• Authorizes $23.1 million to the CDC for developmental disability surveillance and research;
  • Authorizes $50.6 million to the Health Resources and Services Administration (HRSA) for education, early detection, and intervention, and allows HRSA to prioritize new grant applicants in rural or underserved areas;
  • Authorizes $296 million for the National Institutes of Health (NIH) for research;
  • Requires the Department of Health and Human Services (HHS) to provide a report to Congress on the health and well-being of individuals of all ages with ASD and other developmental disabilities.

In February, Sen. Menendez visited Quest Autism Programs in Midland Park, N.J., a community-based day program for adults with autism, to announce introduction of Autism CARES 2019. During Autism Awareness Month in April, Sen. Menendez toured LifeTown, a state-of-the-art, 53,000-square-foot, educational, recreational and therapeutic facility in Livingston, N.J., serving the needs of individuals of all ages with ASD, to push for the bill’s passage.

Among those joining the Senator today in Paramus were individuals with ASD, parents, and representatives from The Arc of New Jersey, Autism Speaks, Boggs Center for Developmental Disabilities, ECLC of New Jersey, Eden Autism, KFM Making a Difference, MyGOAL Autism, North Ward Center for Autism, SPAN Parent Advocacy Group, Spectrum 360, and Words Bookstore.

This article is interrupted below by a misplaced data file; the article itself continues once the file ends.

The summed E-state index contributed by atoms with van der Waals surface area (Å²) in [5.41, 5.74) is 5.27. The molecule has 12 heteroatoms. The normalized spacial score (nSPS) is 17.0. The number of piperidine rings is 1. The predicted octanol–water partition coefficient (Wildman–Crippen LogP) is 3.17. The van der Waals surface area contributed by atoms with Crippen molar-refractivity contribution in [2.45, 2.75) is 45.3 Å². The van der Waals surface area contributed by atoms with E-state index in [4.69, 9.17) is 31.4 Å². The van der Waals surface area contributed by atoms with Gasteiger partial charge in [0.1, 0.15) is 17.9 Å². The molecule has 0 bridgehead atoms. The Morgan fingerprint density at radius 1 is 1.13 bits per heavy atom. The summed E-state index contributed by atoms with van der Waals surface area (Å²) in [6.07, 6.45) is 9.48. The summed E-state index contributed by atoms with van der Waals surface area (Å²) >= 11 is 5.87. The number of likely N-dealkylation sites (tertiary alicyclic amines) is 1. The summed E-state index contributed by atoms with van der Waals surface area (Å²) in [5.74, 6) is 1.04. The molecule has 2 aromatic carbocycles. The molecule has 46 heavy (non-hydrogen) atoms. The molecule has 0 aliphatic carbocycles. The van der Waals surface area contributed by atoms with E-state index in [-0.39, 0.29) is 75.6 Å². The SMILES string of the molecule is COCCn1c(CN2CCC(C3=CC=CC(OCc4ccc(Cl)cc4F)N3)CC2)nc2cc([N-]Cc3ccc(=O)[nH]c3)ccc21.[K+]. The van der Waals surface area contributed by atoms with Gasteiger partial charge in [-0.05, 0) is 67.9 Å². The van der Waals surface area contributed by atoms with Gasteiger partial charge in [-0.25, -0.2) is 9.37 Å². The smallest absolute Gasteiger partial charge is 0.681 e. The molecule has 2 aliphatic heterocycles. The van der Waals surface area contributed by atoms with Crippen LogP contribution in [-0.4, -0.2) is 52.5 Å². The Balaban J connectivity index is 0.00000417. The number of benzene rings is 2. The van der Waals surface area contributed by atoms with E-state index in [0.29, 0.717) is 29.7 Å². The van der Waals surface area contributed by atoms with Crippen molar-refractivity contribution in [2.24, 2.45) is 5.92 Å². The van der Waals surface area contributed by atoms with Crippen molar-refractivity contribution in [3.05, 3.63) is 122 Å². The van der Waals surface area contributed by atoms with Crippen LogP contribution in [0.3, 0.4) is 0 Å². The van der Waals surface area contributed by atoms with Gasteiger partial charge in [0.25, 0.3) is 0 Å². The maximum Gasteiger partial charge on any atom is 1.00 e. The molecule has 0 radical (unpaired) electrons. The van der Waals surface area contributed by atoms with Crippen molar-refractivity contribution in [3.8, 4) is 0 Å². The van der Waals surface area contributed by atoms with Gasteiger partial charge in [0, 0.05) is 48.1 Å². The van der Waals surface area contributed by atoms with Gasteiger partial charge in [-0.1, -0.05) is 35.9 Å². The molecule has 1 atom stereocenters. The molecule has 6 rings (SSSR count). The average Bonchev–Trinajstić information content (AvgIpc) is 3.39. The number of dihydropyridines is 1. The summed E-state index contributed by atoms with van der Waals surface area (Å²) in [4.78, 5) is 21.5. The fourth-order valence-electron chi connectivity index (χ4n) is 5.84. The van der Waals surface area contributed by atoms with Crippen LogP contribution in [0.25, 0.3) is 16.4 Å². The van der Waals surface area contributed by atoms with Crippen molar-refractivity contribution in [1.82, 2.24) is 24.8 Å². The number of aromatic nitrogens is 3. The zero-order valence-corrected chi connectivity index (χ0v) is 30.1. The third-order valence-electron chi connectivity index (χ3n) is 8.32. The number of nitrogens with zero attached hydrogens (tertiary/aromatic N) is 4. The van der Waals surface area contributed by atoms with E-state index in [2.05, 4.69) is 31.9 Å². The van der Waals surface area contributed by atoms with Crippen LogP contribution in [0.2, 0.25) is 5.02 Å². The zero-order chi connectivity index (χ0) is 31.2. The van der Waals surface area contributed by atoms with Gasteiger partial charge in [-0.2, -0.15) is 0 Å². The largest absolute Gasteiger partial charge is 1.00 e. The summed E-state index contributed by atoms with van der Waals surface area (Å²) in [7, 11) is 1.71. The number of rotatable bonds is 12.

“At ECLC of New Jersey, our goal is to prepare our students for independent living and for a smooth transition from school to young adulthood. We are grateful to Senator Menendez for his work on this important bill to ensure support for individuals with autism throughout their lifetimes,” said ECLC Executive Director Bruce Litinger. “With the number of children being diagnosed with autism on the rise, in particular here in New Jersey, there is an urgent need to focus on ensuring they will lead meaningful, productive lives as adults.”

"With the passage of the Autism CARES Act, we are again reminded that Senator Menendez never lets children and adults with autism be forgotten. He is always at the forefront of these issues—whether it’s protecting Medicaid or fighting for services—and we are grateful for his leadership on this legislation and for the lifeline it creates for people with autism living in New Jersey,” said The Arc of NJ Executive Director Tom Baffuto.

“It was with great admiration that we thank Senator Menendez for his continued leadership as a champion of the Autism CARES Act,” said Deborah M. Spitalnik, PhD, professor of pediatrics and director of NJLEND and The Boggs Center on Developmental Disabilities at Rutgers Robert Wood Johnson Medical School. “His dedication to individuals with Autism, their families, and those who work on their behalf, has made it possible for New Jersey to have a Leadership Education in Neurodevelopmental Disabilities clinical Interdisciplinary Education Program at Rutgers Robert Wood Johnson Medical School to remedy the critical shortages of practitioners who can support individuals with autism and their families across the lifespan.”